The birds’ nest is in the wall of the home of Miss Harriet Benson, age 11, and her brother, Master Frederick, age 6. The children are eager to feed the birds, which their mother allows them to do but not too wastefully, “as it is not right to cut pieces from a loaf on purpose for birds, because there are many children who want bread, to whom we should give the preference. Would you deprive a poor little hungry boy of his breakfast, to give it to birds?” (p. 12)
Master Frederick collects a bit from each of the servants’ meals instead of taking fresh foodstuffs for the birds. Mrs. Benson approves of this moderation.
I am delighted, my dear children, with your humane behaviour towards the animal creation, and with by all means to encourage it : but, though a most commendable propensity, it requires regulation; let me therefore recommend to you, not to suffer it to gain upon you to such a degree as to make you unhappy, or forgetful of those who have a superior claim to your attention : I mean poor people – always keep in mind the distresses which they endure; and on no account waste any kind of food, nor give to inferior animals what is designed for mankind.” (ibid.)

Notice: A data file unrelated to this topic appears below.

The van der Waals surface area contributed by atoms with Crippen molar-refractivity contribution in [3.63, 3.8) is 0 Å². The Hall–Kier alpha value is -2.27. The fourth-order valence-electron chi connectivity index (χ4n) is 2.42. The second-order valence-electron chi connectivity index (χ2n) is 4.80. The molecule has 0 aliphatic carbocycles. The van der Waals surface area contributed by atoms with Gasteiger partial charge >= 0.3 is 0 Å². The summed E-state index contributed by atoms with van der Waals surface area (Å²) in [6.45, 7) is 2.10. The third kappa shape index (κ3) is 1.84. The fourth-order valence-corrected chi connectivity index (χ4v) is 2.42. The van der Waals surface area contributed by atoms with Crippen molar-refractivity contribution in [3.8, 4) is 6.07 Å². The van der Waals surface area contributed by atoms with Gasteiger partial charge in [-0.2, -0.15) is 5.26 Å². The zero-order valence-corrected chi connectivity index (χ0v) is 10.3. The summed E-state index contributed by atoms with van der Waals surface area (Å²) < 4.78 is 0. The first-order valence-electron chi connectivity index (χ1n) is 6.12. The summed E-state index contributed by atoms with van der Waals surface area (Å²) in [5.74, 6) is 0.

Meanwhile the birds are getting along in their nest.
The hen bird, as I informed you, repaired immediately to the nest; her heart fluttered with apprehension, as she entered it, and she eagerly called out, Are you all safe, my little dears? – All safe, my good mother, replied Pecksy, but a little hungry, and very cold. – Well, said she, your last complaint I can soon remove; but in respect to the satisfying your hunger, that must be your father’s task, for I have not been able to bring anything good for you to eat; however, he will soon be here, I make no doubt.” (p. 14)